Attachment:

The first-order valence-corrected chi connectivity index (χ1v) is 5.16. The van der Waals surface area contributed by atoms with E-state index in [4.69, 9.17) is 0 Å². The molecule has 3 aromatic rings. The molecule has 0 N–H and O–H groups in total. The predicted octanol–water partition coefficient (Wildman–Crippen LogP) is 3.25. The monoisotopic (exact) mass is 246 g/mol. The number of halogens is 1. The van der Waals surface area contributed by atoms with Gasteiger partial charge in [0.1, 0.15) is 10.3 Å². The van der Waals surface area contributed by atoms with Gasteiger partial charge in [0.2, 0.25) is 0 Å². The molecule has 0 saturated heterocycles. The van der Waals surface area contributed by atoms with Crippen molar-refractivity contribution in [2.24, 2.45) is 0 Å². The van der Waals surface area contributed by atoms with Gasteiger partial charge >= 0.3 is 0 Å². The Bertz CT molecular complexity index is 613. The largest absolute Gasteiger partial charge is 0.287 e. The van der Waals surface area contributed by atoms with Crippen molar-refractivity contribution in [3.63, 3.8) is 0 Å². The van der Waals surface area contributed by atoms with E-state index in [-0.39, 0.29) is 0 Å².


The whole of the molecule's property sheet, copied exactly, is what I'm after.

The first-order valence-corrected chi connectivity index (χ1v) is 5.16. The van der Waals surface area contributed by atoms with E-state index in [4.69, 9.17) is 0 Å². The molecule has 3 aromatic rings. The molecule has 0 N–H and O–H groups in total. The predicted octanol–water partition coefficient (Wildman–Crippen LogP) is 3.25. The monoisotopic (exact) mass is 246 g/mol. The number of halogens is 1. The van der Waals surface area contributed by atoms with Gasteiger partial charge in [0.1, 0.15) is 10.3 Å². The van der Waals surface area contributed by atoms with Gasteiger partial charge in [0.2, 0.25) is 0 Å². The molecule has 0 saturated heterocycles. The van der Waals surface area contributed by atoms with Crippen molar-refractivity contribution in [2.24, 2.45) is 0 Å². The van der Waals surface area contributed by atoms with Gasteiger partial charge >= 0.3 is 0 Å². The Bertz CT molecular complexity index is 613. The largest absolute Gasteiger partial charge is 0.287 e. The van der Waals surface area contributed by atoms with Crippen molar-refractivity contribution in [3.63, 3.8) is 0 Å². The van der Waals surface area contributed by atoms with E-state index in [-0.39, 0.29) is 0 Å².